Last month Amazon quietly announced the ‘Wavelength’ platform as part of its Amazon Web Services (AWS) offering. The new ‘edge computing’ service promises “single-digit millisecond latencies” over 5G networks. Amazon says the platform is made for “latency-sensitive workloads” including AR/VR streaming, game streaming, IoT and more.
AWS is one of the most prevalent cloud computing platforms in the world, acting as the back-end web infrastructure for millions of customers.
In an announcement last month (which seems to have slipped under the radar of many of us in the XR space) Amazon revealed a new AWS service called Wavelength which is designed specifically for latency-sensitive applications served over 5G networks. Promising “single-digit millisecond latencies” to end-users, Amazon is engaging with major mobile carriers deploying 5G networks to locate AWS resources at the ‘edge’ of these networks to facilitate low latency for applications like cloud-rendered AR and VR content.
As we noted in our feature—Sifting Reality From Hype: What 5G Does (and Doesn’t) Mean for VR & AR—it is edge computing, not merely 5G, which is the key enabler for streaming real-time AR and VR applications from the cloud.
“Today, application traffic has to travel from a device to a cell tower to metro aggregation sites to regional aggregation sites and to the Internet before it can access resources running in AWS. These network hops can result in latencies of more than 100 milliseconds. This prevents developers from realizing the full potential of 5G to address low-latency use-cases”, Amazon wrote. “Wavelength addresses these problems by bringing AWS services to the edge of the 5G network, minimizing the latency to connect to an application from a mobile device. […] [Wavelength] allows developers to build the next generation of ultra-low latency applications using the familiar AWS services, APIs, and tools they already use today—eliminating the need for developers to negotiate for space and equipment with multiple telecommunications providers, and stitch together application deployment and operations through different management interfaces, before they can begin to deploy their applications.”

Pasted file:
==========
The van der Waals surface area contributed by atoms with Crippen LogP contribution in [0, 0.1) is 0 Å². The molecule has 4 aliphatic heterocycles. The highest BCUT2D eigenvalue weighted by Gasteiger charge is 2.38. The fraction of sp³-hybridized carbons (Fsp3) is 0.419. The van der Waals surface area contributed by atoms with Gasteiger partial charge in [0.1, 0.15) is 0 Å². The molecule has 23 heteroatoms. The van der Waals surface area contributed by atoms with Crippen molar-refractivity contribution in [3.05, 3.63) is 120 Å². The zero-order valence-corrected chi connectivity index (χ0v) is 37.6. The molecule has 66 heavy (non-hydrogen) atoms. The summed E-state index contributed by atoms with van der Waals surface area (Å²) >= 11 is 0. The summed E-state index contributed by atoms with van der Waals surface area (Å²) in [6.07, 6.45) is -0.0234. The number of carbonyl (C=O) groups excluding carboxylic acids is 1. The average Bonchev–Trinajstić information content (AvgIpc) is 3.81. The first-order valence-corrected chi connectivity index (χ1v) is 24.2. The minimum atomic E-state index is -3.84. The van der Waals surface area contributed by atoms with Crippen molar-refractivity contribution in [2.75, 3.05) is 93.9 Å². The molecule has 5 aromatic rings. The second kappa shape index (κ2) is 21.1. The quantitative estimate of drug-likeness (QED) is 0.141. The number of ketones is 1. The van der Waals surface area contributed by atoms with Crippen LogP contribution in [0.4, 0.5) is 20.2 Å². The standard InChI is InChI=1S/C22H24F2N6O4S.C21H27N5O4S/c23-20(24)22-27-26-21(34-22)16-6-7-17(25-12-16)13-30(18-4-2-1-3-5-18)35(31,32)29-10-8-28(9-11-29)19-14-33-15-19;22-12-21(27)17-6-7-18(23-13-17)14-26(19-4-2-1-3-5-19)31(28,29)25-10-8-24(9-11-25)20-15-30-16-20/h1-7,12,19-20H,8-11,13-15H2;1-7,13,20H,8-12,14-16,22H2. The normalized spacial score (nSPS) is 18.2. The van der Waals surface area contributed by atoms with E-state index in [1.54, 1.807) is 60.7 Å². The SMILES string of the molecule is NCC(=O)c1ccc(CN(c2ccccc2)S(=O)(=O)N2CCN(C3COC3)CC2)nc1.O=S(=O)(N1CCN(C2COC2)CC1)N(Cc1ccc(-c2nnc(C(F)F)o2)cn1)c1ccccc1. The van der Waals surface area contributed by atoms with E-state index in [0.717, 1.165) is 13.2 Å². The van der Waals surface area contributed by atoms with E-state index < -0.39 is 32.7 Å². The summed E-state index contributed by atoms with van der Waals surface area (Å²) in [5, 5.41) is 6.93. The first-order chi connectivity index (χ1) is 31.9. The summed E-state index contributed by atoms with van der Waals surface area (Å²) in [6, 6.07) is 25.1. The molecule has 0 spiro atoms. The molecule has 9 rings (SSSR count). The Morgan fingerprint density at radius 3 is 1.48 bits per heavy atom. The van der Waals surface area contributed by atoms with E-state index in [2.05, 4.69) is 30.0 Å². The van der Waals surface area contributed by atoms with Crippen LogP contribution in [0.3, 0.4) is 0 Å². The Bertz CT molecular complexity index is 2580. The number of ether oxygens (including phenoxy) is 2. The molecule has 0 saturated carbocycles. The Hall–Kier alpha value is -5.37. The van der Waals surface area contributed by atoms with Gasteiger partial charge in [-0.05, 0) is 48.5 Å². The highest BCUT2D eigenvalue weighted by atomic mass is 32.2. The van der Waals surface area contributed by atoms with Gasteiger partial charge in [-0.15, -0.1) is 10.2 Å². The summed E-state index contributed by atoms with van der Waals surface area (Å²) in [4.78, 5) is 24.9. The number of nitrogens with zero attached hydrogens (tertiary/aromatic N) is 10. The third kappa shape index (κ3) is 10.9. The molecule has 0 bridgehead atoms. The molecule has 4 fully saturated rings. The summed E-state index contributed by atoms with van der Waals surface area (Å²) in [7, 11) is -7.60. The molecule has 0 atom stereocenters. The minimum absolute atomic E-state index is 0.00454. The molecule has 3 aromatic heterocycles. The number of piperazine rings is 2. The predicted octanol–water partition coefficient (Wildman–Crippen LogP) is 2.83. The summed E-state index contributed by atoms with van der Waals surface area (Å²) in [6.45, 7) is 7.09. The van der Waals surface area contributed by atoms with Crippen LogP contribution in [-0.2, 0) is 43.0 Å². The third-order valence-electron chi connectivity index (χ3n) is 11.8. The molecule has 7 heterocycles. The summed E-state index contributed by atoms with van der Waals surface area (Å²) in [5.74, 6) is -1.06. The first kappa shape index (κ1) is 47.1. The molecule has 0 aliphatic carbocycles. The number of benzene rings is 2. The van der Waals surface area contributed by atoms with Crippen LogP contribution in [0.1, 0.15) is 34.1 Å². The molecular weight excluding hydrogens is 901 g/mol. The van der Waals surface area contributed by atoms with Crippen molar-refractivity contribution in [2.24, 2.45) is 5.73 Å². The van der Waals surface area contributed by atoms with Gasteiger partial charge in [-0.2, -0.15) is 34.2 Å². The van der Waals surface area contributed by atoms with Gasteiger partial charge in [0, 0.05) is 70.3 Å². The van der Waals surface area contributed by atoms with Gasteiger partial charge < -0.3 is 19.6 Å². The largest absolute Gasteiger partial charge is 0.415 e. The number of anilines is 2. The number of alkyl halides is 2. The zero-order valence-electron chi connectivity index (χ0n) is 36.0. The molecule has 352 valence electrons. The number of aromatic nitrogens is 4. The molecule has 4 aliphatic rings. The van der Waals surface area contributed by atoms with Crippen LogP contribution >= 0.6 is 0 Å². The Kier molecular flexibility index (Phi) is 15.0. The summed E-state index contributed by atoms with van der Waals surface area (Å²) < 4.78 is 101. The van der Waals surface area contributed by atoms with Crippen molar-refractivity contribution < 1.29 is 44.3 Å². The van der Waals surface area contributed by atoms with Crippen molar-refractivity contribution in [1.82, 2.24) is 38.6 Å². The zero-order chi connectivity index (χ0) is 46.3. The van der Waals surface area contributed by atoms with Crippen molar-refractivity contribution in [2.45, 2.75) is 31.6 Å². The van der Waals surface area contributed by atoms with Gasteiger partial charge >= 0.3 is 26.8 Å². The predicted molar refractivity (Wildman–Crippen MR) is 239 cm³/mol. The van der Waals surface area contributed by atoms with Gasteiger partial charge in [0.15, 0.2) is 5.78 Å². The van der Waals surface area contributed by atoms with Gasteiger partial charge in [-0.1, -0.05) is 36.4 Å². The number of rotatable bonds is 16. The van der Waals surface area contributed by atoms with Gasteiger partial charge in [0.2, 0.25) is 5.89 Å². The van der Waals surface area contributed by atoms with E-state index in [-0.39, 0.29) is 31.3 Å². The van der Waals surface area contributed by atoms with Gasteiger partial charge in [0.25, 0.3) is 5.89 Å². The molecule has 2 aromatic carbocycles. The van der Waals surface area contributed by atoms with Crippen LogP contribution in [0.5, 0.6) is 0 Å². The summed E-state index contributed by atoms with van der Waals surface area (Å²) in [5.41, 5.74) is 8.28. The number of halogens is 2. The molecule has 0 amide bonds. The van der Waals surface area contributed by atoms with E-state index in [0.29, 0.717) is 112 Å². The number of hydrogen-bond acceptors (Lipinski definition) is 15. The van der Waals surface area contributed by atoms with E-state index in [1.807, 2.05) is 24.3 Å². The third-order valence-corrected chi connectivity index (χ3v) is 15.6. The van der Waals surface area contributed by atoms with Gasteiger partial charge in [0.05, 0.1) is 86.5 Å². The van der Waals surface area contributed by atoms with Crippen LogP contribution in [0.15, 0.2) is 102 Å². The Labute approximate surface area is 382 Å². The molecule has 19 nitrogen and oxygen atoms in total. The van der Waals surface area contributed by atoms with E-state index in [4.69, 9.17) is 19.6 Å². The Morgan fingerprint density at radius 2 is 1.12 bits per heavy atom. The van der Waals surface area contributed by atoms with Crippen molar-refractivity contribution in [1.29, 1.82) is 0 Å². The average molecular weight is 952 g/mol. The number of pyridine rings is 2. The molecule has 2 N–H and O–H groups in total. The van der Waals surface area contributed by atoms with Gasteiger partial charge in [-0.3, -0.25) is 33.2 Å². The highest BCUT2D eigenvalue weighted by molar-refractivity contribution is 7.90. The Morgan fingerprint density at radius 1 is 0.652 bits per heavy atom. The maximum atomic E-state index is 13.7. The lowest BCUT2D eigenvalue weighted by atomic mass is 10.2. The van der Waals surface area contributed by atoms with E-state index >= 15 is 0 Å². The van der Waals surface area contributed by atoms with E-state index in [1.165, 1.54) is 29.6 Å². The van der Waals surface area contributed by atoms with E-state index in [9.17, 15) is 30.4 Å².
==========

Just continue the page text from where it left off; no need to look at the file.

Amazon points to “emerging interactive applications like game streaming, virtual [and augmented] reality, and real-time rendering that require latencies of single-digit milliseconds to end-users,” as potential use-cases for AWS Wavelength.
At the outset, the company is engaging with carriers Verizon, Vodafone, SK Telecom, and KDDI to launch the service across in the US, Europe, South Korea, and Japan in 2020. Amazon says the service is presently undergoing pilot testing by customers using Verizon’s mobile edge compute (MEC) system.
As far applications using the AWS Wavelength service, Varjo, maker of high-end VR headsets to enterprise, is among the first to be announced. The company believes cloud rendering of AR and VR content is crucial to scaling the technology.
“Now, instead of having to develop expensive local computing services that would be impossible to run on a battery-operated device, we can use edge computing to scale the rendering power and the business of our industrial-grade [headset] from thousands to hundreds of thousands of units,” said Varjo CEO Niko Eiden.